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Taxes

What Is Cost Basis & Why Should You Know It?

Michael Atias
Director of Tax Services, Instructor

Savvy investors know how to manage cost basis and holding periods of their investments to help reduce capital gains that are subject to taxes, or even to claim a tax loss when selling a profitable position. Tweet: Savvy investors know how to manage cost basis and holding periods of their investments. //ctt.ec/ffG2q+ Knowing your cost basis can be a valuable tool.

What Is Cost Basis?

The cost basis of any investment is the original value of an asset adjusted for stock splits, dividends and capital distributions. It is used to calculate the capital gain or loss on an investment for tax purposes.

At the most basic level, the cost basis of an investment is just the total amount invested into the company plus any commissions involved in the purchase.

The calculation of cost basis can be complicated due to the many changes that will occur in the financial markets such as splits and takeovers. Your capital gain (or loss) will be the difference between the cost basis and the price at which you sell your securities. This cost is relatively easy to calculate assuming you don’t reinvest dividends or dollar-cost average when you invest.

Why Should You Know Your Cost Basis?

Schedule a Free Tax ConsultationOver time, specifically if you participated in a dividend reinvestment plan or purchased shares over multiple periods of time, you will have multiple cost basis and multiple holding periods for each block of shares. Thus, you could pick and choose among the high, or low-cost basis and the long or short-term shares when you sell, and make the sale work to your best tax advantage. You can go with the automatic default method (of your broker), which requires zero effort or calculation on your part—but that could cost you more in taxes. 

What Are the IRS Rules Regarding Cost Basis?

The accounting method the IRS will assume for both stock and mutual fund sales is called FIFO, or “first in, first out.” If, for example, you sold 200 shares of an 800 share holding, the IRS will assume that the shares you sold were the first you bought. Those, of course, are likely to have the lowest cost and the highest tax obligation, assuming a rising market.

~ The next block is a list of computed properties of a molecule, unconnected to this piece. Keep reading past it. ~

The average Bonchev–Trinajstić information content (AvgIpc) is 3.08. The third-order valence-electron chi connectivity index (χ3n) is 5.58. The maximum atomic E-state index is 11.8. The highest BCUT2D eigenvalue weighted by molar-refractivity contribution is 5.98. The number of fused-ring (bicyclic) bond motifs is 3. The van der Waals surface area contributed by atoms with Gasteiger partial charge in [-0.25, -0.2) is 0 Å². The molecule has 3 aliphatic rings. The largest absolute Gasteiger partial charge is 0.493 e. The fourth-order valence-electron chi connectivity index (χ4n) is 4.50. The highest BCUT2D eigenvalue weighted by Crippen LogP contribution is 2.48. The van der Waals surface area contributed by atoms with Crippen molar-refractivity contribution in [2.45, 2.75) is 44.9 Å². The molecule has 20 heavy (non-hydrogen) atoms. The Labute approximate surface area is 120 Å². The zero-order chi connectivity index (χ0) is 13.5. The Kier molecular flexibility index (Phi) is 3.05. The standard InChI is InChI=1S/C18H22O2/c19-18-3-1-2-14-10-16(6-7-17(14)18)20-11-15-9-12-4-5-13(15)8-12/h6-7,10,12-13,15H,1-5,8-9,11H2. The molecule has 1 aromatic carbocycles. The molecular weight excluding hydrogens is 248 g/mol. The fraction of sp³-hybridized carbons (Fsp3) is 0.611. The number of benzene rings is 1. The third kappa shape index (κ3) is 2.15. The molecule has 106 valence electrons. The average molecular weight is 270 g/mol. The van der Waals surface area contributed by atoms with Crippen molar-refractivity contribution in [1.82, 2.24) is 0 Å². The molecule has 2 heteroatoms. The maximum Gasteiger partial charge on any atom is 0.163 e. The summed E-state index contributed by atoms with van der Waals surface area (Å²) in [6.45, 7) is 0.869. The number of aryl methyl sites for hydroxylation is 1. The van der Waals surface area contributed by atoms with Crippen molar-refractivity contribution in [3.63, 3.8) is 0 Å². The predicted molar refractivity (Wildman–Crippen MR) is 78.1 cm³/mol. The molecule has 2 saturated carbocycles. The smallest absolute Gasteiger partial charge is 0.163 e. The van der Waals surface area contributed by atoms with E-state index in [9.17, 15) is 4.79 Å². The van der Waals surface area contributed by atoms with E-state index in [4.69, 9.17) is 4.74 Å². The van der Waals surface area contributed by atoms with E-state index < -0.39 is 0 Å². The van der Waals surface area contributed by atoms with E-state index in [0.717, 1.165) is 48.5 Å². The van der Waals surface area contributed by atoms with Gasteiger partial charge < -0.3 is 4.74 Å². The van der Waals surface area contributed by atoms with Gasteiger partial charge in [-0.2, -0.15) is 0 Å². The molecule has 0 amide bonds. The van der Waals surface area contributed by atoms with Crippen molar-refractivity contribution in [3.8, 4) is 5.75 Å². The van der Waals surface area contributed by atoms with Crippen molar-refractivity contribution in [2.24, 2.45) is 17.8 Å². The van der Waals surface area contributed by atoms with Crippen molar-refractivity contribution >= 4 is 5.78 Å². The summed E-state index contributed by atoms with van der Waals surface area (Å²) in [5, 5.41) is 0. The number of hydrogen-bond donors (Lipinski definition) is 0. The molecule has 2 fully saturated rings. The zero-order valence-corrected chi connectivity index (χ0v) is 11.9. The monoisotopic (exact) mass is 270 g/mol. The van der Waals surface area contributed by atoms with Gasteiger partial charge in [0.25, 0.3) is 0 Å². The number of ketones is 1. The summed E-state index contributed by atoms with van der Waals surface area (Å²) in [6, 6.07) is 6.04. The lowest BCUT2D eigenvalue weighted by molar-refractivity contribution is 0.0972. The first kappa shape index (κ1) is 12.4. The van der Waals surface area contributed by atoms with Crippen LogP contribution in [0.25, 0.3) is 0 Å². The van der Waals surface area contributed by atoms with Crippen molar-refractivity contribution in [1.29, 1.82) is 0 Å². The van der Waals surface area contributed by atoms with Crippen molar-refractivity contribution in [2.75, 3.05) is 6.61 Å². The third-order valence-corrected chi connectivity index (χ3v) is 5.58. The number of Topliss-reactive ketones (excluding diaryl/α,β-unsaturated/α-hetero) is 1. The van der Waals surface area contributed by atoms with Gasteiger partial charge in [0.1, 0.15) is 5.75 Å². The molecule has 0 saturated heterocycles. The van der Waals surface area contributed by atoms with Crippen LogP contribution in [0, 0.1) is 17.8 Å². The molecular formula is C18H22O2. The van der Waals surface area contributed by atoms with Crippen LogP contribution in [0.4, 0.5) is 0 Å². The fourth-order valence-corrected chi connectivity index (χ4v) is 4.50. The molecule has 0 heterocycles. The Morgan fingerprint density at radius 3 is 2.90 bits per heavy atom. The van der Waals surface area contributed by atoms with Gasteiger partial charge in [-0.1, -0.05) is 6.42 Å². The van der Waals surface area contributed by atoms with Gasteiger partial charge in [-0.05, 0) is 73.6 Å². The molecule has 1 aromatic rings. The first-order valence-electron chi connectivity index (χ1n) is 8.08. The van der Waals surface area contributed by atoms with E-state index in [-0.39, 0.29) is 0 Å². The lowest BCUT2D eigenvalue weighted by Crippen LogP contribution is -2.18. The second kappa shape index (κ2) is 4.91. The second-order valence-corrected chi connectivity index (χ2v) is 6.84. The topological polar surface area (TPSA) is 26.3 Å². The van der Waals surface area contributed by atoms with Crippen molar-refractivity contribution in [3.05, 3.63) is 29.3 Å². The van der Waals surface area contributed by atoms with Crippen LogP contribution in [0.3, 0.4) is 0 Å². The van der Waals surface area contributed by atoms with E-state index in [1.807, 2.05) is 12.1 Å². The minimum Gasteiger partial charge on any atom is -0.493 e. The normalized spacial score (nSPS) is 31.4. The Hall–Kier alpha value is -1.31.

A better option for investors is to specify a method that would produce the lowest tax liability possible.

How Do You Identify the Specific Shares You Want To Sell?

If you are trading online, the approach will vary by brokerage. Some of the available methods are the LIFO method, Highest Cost, Lowest Cost, Average Cost and Specific Lot Method. The Specific Lot Method allows you to hand pick exactly which lots you want to sell. This method is more hands on than the rest since you pick which tax lots get sold each time you sell shares. It’s also the most tax efficient because it offers the best chance to control your tax bill each year.

By hand picking a specific lot, you can adjust your yearly long and short-term capital gains and losses on every sale. The specific lot method offers the best financial outcome since it forces you to be actively aware of your investments and tax liability.

Once shares are sold you cannot retroactively change your cost basis method from the default method you selected. Therefore, it’s best to set your method of choice before you start selling off shares. This way you won’t unknowingly lock yourself into a bad decision.

There are many options available and not one method fits all. Contact OTA Tax Pros for more information //www.otataxpros.com/contact.aspx

Disclaimer
This newsletter is written for educational purposes only. By no means do any of its contents recommend, advocate or urge the buying, selling or holding of any financial instrument whatsoever. Trading and Investing involves high levels of risk. The author expresses personal opinions and will not assume any responsibility whatsoever for the actions of the reader. The author may or may not have positions in Financial Instruments discussed in this newsletter. Future results can be dramatically different from the opinions expressed herein. Past performance does not guarantee future results. Reprints allowed for private reading only, for all else, please obtain permission.